On this day in 1835, Gen. Sam Houston welcomed David N. Burke to Texas, commending "the manly and liberal feelings which have been manifested by you in the tender of your services in behalf of Texas." Burke commanded the Mobile Grays, a company of about thirty volunteers that was organized in Mobile by James Butler Bonham, Albert C. Horton, and S. P. St. John. In December, upon the army's reorganization for the Matamoros expedition of 1835-36, the group, enlarged by transfers from the New Orleans Greys, proceeded to Goliad and became part of the Second Battalion of the Provisional Regiment of Volunteers under James W. Fannin Jr. One member was killed in action on March 19. Three escaped, four were spared, and thirty were killed in the Goliad Massacre on March 27.
On this day in 1890, soldier and memoirist John Holland Jenkins was killed in a gunfight in Bastrop in an attempt to save his son, the sheriff, from an ambush. Jenkins, born in Alabama in 1822, was a man of little education but learned to write in a vigorous and cultivated style. He and his family came to Texas in 1828 or 1829 and settled near the site of present Bastrop in 1830. In 1833 Jenkins's father was murdered and young Jenkins became the ward of Edward Burleson. At age thirteen Jenkins joined Burleson's First Regiment, Texas Volunteers, and is thought to have been the youngest Texan to serve in the San Jacinto campaign. After the Texas revolution, Jenkins joined the Texas Rangers and fought at the battle of Plum Creek. During the Civil War he served as a private in Parsons's Brigade and later served as a captain in the Frontier Battalion. In 1884, with the aid of his daughter-in-law, Jenkins completed his memoirs for the Bastrop Advertiser. A typescript was preserved in the Barker Texas History Center at the University of Texas at Austin. It was edited by his great-great grandson, John H. Jenkins III, and published in 1958 by the University of Texas Press under the title Recollections of Early Texas.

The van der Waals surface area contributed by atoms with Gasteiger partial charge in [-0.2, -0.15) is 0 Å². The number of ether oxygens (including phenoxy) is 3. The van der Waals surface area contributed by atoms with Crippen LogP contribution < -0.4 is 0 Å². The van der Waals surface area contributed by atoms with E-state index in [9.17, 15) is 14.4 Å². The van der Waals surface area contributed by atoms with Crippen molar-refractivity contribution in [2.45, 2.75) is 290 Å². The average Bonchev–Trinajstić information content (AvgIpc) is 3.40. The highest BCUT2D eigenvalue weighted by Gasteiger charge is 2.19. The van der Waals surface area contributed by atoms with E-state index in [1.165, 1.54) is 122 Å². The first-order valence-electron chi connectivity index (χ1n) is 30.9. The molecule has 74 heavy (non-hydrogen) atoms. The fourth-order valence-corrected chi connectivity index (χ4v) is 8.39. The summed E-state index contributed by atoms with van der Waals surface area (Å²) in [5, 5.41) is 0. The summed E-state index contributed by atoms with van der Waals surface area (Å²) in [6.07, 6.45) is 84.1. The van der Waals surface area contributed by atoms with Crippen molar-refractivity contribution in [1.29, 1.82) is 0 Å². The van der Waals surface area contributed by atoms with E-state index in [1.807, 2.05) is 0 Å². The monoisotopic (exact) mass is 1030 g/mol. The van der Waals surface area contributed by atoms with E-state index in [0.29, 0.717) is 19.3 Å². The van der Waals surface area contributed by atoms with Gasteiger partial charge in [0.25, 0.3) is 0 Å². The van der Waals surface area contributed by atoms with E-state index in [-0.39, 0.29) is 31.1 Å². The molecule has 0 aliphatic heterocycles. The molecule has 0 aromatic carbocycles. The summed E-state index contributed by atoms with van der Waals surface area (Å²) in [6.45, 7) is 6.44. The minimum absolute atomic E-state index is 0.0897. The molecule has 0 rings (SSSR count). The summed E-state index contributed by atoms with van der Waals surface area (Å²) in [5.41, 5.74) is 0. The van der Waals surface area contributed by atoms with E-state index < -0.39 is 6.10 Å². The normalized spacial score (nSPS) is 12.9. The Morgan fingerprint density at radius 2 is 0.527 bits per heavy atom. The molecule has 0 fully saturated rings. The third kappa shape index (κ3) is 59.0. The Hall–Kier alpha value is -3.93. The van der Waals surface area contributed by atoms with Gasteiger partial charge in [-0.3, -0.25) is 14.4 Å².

In its issue dated on this day in 1936, Time magazine featured an account of an ecumenical service held in Corpus Christi. Rabbi Sidney Wolf had joined Rev. William Caper Munds of the Church of the Good Shepherd, Episcopal, to start a joint Thanksgiving service. At the time, such ecumenical events were newsworthy. Time labeled its photo of the two clergymen "Love in Corpus Christi." Wolf, musician and rabbi, had assumed the pulpit of the first Jewish congregation in Corpus Christi, Temple Beth El, in 1932. He held the post for forty years. He served in many other voluntary charitable offices and was a recognized authority on synagogue music. He helped organize the Corpus Christi Symphony Orchestra and in 1945 served as the first chairman of its board. He also chaired the city chapter of the American Guild of Organists. He spent countless hours giving musical performances in nursing homes. After his retirement in 1972 he taught music appreciation at Del Mar Junior College and the University of Corpus Christi. In 1940 Wolf was elected president of the Texas Kallah of Rabbis, and in 1959 he received an honorary doctorate from Hebrew Union. He was a member of the National Conference of Christians and Jews and was presented its Brotherhood and Humanitarian Award in 1974. The mayor of Corpus Christi, Luther Jones, proclaimed November 10, 1982, "Rabbi Sidney Wolf Day." Wolf died on February 18, 1983.
On this day in 1864, Confederate general Hiram B. Granbury, commander of Granbury's Texas Brigade, was killed in the battle of Franklin, Tennessee. Granbury, a native of Mississippi, moved to Texas in the 1850s. He was chief justice of McLennan County from 1856 to 1858. At the outbreak of the Civil War he recruited the Waco Guards, which became a unit in the Seventh Texas Infantry. By 1864 he had commanded in turn a regiment and a brigade. After the fall of Atlanta, Granbury led his brigade in Hood's invasion of Tennessee. He was one of at least 1,750 Confederate soldiers killed in the frontal assault at Franklin, the highest total of rebel dead for any single-day battle of the war. A Texas captain wrote of the battle, "It can't be called anything else but cold blooded murder."